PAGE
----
Support and learning

We will give you practical support, along with the trust and flexibility you need to focus on the job of providing quality care, love, and a sense of belonging to the child or children and young people you care for.

Your team

You'll work with:

  • the child's social worker – This is the person you'll deal with most often. Talk to them about anything to do with the child and their needs.
  • a caregiver social worker They’re here to support you. Talk to them about money, training, or anything you need to know.
  • other professionals They might be teachers, doctors and counsellors, youth workers, or people working for NGOs or in the community.
  • the child’s family or whānau Supporting the child or young person to stay connected with these people is a big part of caregiving.
  • your own family and whānau Your own family and whānau play a huge role in making the child or young person feel welcome and loved, so it’s important they’re part of making decisions about providing care.

Caregiver Support Line

Having someone to talk to about the challenges you’re facing as a caregiver can make all the difference. That’s why we have a Caregiver Support Line - 0508 CARERS (0508 227 377).

When you call 0508 CARERS you’ll be put through to your regular caregiver social worker. If they’re not available, another member of the Caregiver Recruitment and Support Team in your region will respond and make sure you get the support you need.

You can also call the line after hours for urgent support.

The phone line is available nationwide.

Support groups

We run local support groups, where you'll be able to get together with other caregivers to share your experiences and talk with others who understand the challenges and rewards of caregiving. To find the support groups near you, talk to your caregiver social worker.

Other support groups you could find useful include: 

Caring Families Aotearoa

Grandparents Raising Grandchildren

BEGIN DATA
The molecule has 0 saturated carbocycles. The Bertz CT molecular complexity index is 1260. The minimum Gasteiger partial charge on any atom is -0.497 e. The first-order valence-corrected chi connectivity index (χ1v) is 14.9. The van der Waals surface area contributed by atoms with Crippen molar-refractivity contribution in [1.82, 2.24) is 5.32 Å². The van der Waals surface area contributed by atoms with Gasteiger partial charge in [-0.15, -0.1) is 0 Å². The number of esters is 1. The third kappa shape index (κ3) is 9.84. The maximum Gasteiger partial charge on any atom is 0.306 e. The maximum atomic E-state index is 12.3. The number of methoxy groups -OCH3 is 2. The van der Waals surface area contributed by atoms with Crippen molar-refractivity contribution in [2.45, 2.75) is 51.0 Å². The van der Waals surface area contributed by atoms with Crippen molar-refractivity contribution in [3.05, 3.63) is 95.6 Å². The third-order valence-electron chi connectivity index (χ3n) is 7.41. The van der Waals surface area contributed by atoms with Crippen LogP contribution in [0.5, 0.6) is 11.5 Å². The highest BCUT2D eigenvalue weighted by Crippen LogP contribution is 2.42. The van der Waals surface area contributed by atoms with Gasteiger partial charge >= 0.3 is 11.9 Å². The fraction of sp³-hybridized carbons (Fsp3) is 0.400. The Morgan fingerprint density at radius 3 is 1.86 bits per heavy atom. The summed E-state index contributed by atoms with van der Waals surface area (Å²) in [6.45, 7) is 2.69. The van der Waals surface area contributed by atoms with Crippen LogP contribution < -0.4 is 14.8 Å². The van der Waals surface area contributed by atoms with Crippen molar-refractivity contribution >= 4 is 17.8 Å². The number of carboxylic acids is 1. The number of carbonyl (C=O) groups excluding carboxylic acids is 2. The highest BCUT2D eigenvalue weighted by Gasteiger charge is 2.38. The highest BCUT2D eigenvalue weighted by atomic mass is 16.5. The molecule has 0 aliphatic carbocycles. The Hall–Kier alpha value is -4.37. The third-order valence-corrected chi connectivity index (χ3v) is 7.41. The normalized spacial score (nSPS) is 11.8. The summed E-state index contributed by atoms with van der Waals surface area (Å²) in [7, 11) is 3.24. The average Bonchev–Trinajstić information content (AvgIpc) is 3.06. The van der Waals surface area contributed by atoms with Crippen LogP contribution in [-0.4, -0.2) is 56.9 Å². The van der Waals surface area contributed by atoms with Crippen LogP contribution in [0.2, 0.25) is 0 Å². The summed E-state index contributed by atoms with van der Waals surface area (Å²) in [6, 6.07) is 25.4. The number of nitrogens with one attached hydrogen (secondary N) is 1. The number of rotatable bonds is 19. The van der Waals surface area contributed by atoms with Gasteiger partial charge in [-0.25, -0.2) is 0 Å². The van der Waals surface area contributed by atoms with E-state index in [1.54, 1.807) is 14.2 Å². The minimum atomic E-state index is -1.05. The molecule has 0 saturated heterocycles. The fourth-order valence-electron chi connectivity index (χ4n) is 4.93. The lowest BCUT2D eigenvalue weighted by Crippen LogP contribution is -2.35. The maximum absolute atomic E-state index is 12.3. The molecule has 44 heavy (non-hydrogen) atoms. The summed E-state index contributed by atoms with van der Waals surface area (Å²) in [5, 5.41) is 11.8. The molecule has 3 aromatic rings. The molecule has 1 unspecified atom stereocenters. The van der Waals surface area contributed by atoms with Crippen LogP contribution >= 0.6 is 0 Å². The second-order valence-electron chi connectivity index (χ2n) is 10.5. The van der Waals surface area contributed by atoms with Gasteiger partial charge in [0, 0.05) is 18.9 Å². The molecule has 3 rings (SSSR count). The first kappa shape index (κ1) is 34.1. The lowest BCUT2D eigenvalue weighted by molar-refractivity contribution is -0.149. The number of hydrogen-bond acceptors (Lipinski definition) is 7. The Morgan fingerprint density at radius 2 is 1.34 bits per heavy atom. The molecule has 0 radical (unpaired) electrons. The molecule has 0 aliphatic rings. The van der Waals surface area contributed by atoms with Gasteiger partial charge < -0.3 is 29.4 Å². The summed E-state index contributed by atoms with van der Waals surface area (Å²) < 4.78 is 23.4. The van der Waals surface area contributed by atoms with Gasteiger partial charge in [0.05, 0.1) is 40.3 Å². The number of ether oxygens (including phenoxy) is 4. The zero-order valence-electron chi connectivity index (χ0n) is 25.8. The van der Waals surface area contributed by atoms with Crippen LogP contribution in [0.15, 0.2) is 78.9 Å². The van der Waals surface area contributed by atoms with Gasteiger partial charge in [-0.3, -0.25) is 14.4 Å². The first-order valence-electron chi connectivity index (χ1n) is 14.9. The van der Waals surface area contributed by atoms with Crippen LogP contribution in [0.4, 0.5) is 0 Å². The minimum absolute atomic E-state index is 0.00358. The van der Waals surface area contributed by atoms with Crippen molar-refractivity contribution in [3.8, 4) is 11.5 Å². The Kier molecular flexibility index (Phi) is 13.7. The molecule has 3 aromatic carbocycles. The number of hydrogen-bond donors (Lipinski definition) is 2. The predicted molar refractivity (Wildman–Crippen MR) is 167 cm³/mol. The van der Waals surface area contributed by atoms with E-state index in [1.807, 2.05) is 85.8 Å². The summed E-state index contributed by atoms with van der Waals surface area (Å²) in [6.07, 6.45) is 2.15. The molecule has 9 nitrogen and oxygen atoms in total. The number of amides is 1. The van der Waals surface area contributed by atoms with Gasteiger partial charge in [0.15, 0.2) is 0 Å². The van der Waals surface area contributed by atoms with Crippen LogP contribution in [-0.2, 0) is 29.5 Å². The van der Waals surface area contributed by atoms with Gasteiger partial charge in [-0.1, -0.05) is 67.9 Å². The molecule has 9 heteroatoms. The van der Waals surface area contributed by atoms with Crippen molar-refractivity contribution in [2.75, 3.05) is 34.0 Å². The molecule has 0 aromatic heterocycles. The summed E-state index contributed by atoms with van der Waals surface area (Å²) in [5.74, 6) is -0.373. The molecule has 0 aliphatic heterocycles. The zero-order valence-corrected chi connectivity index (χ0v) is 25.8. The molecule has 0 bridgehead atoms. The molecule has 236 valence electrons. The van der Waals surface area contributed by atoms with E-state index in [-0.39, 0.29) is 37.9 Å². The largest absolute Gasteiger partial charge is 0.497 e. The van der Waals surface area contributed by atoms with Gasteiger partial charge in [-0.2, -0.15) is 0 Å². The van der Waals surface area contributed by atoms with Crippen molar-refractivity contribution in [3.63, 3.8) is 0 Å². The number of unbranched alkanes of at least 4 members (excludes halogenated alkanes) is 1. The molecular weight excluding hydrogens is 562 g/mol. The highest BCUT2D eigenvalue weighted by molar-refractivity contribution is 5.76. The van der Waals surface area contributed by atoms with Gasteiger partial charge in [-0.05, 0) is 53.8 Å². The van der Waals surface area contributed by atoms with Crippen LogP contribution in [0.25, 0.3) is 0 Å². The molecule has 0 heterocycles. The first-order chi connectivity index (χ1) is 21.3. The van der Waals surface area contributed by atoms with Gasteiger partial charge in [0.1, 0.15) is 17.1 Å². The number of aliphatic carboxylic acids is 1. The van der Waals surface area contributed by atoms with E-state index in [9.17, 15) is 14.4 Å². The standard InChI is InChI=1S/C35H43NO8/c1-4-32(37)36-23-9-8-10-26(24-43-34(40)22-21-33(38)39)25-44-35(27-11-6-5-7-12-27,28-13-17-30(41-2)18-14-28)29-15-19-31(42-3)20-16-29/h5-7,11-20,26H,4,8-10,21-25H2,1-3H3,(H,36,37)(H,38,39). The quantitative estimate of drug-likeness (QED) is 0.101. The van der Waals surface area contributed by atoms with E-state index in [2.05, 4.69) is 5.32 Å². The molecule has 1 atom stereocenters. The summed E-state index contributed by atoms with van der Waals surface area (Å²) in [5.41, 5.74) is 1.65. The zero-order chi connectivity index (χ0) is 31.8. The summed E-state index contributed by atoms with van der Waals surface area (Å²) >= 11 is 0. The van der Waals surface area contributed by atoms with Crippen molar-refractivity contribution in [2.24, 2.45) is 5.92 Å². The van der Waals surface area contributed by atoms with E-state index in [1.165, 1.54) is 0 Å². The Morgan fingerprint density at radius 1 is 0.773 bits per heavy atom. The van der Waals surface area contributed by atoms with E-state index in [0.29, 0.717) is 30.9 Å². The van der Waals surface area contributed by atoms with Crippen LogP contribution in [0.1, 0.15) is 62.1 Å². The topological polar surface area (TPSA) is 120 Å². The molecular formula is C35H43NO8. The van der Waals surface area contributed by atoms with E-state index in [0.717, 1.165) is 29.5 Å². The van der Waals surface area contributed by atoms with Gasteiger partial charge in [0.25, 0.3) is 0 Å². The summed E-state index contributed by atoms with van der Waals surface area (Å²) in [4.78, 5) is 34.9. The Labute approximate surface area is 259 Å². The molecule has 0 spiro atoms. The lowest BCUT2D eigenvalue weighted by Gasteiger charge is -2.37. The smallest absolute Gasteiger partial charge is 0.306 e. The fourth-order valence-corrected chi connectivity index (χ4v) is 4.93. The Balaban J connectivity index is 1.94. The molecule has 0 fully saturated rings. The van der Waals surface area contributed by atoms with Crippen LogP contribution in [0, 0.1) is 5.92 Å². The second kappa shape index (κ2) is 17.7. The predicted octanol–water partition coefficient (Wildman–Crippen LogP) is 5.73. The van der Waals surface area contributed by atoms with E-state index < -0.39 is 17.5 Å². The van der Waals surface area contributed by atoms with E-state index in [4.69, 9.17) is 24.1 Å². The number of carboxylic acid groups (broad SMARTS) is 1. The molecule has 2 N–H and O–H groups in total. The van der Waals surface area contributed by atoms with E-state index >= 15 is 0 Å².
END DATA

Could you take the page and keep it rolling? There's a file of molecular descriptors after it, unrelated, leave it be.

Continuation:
The Permanent Caregiver Support Service is available for a number of permanent caregivers. Find out if you're eligible by going to their website:

The Permanent Caregiver Support Service

 

New national care standards

The National Care Standards came into effect on 1 July 2019. They set out the standard of care every child and young person needs to be well and do well, and the support caregivers can expect to receive when you open up your heart and home.

Read more about the care standards  

The National Caregiver Training Programme

The National Caregiver Training Programme is a partnership between Oranga Tamariki and Caring Families Aotearoa. It gives caregivers the opportunity to explore concepts, share experiences, reflect and take away ideas of how you can practically apply your learning. 

View the workshop schedule and register

Access to counselling support and advice

From 1 July 2020, all Oranga Tamariki caregivers can access the Caregiver Assistance Programme.

This means you’re entitled to free, confidential counselling and advice from trained counsellors through a trusted provider called Benestar.

You can use the Caregiver Assistance Programme to get support in your role as a caregiver, or for personal issues. Support is available face-to-face, over the phone, or via email or video.

You can self-refer for up to three free sessions every year, and more can be arranged if you need them. If the child in your care needs counselling support, this can still be arranged through their social worker.

You can access this service by calling 0800 360 364 and letting them know you are an Oranga Tamariki caregiver. They’ll then set up an appointment for you.

If you any questions please contact your caregiver social worker for a confidential chat.

How to access health and education services

The Hand in Hand Book for caregivers brings together information about universal health and education services. It’s structured around the age of the child – from birth to 18 years, and can be used as a type of checklist, so children and young people in care have access to all the services they’re entitled to. 

It covers things like how to enrol with a family doctor, when immunisations are due, and how to enrol in education, from early learning services through to secondary school. It also has information about specialist support services.

Published: March 27, 2017 · Updated: September 29, 2020